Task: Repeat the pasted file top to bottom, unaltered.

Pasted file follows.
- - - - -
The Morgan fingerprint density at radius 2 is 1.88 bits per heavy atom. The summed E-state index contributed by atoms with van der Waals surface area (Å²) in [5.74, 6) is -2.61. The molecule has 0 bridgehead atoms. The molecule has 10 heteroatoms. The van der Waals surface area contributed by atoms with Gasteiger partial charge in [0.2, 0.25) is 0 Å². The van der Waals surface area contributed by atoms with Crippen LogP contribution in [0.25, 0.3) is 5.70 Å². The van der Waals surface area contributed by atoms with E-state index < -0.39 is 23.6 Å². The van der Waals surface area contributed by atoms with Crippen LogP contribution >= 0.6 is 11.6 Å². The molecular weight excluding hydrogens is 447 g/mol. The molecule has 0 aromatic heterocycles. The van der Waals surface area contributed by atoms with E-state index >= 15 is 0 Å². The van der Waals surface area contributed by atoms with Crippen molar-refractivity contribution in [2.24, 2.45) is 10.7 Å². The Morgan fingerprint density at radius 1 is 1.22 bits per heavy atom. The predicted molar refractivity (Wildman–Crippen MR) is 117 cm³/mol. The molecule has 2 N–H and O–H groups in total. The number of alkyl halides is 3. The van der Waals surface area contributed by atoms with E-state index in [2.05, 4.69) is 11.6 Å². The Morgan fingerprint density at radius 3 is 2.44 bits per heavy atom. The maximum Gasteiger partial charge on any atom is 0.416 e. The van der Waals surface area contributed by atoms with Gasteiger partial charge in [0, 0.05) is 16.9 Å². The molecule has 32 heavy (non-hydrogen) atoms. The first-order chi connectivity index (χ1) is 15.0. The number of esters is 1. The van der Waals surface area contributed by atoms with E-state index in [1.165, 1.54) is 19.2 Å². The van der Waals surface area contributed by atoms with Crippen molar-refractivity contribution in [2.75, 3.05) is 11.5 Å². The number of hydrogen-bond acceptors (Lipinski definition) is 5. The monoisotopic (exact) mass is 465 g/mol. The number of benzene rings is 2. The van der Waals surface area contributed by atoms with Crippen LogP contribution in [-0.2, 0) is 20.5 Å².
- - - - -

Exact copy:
The Morgan fingerprint density at radius 2 is 1.88 bits per heavy atom. The summed E-state index contributed by atoms with van der Waals surface area (Å²) in [5.74, 6) is -2.61. The molecule has 0 bridgehead atoms. The molecule has 10 heteroatoms. The van der Waals surface area contributed by atoms with Gasteiger partial charge in [0.2, 0.25) is 0 Å². The van der Waals surface area contributed by atoms with Crippen LogP contribution in [0.25, 0.3) is 5.70 Å². The van der Waals surface area contributed by atoms with E-state index < -0.39 is 23.6 Å². The van der Waals surface area contributed by atoms with Crippen LogP contribution >= 0.6 is 11.6 Å². The molecular weight excluding hydrogens is 447 g/mol. The molecule has 0 aromatic heterocycles. The van der Waals surface area contributed by atoms with E-state index >= 15 is 0 Å². The van der Waals surface area contributed by atoms with Crippen molar-refractivity contribution in [2.24, 2.45) is 10.7 Å². The Morgan fingerprint density at radius 1 is 1.22 bits per heavy atom. The predicted molar refractivity (Wildman–Crippen MR) is 117 cm³/mol. The molecule has 2 N–H and O–H groups in total. The number of alkyl halides is 3. The van der Waals surface area contributed by atoms with E-state index in [2.05, 4.69) is 11.6 Å². The Morgan fingerprint density at radius 3 is 2.44 bits per heavy atom. The maximum Gasteiger partial charge on any atom is 0.416 e. The van der Waals surface area contributed by atoms with Gasteiger partial charge in [0, 0.05) is 16.9 Å². The molecule has 32 heavy (non-hydrogen) atoms. The first-order chi connectivity index (χ1) is 15.0. The number of esters is 1. The van der Waals surface area contributed by atoms with E-state index in [1.165, 1.54) is 19.2 Å². The van der Waals surface area contributed by atoms with Crippen molar-refractivity contribution in [2.75, 3.05) is 11.5 Å². The number of hydrogen-bond acceptors (Lipinski definition) is 5. The monoisotopic (exact) mass is 465 g/mol. The number of benzene rings is 2. The van der Waals surface area contributed by atoms with Crippen LogP contribution in [-0.2, 0) is 20.5 Å².